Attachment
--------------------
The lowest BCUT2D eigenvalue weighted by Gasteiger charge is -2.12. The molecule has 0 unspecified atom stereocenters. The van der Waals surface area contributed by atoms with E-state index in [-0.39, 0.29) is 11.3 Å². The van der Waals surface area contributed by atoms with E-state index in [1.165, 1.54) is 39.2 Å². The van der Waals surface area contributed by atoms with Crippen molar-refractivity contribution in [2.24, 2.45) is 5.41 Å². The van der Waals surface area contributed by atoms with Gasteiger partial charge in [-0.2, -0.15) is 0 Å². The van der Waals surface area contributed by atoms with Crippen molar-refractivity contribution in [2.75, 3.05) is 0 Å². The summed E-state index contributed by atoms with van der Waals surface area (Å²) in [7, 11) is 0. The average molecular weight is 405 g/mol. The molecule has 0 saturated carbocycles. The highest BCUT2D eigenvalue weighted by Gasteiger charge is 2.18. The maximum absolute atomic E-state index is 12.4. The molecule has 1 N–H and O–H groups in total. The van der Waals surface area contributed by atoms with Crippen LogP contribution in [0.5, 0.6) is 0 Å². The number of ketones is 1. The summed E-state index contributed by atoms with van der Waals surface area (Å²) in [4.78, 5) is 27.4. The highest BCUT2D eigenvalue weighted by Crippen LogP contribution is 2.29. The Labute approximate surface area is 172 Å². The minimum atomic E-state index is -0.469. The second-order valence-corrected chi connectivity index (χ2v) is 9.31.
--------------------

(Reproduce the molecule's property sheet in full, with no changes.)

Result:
The lowest BCUT2D eigenvalue weighted by Gasteiger charge is -2.12. The molecule has 0 unspecified atom stereocenters. The van der Waals surface area contributed by atoms with E-state index in [-0.39, 0.29) is 11.3 Å². The van der Waals surface area contributed by atoms with E-state index in [1.165, 1.54) is 39.2 Å². The van der Waals surface area contributed by atoms with Crippen molar-refractivity contribution in [2.24, 2.45) is 5.41 Å². The van der Waals surface area contributed by atoms with Gasteiger partial charge in [-0.2, -0.15) is 0 Å². The van der Waals surface area contributed by atoms with Crippen molar-refractivity contribution in [2.75, 3.05) is 0 Å². The summed E-state index contributed by atoms with van der Waals surface area (Å²) in [7, 11) is 0. The average molecular weight is 405 g/mol. The molecule has 0 saturated carbocycles. The highest BCUT2D eigenvalue weighted by Gasteiger charge is 2.18. The maximum absolute atomic E-state index is 12.4. The molecule has 1 N–H and O–H groups in total. The van der Waals surface area contributed by atoms with Crippen LogP contribution in [0.5, 0.6) is 0 Å². The number of ketones is 1. The summed E-state index contributed by atoms with van der Waals surface area (Å²) in [4.78, 5) is 27.4. The highest BCUT2D eigenvalue weighted by Crippen LogP contribution is 2.29. The Labute approximate surface area is 172 Å². The minimum atomic E-state index is -0.469. The second-order valence-corrected chi connectivity index (χ2v) is 9.31.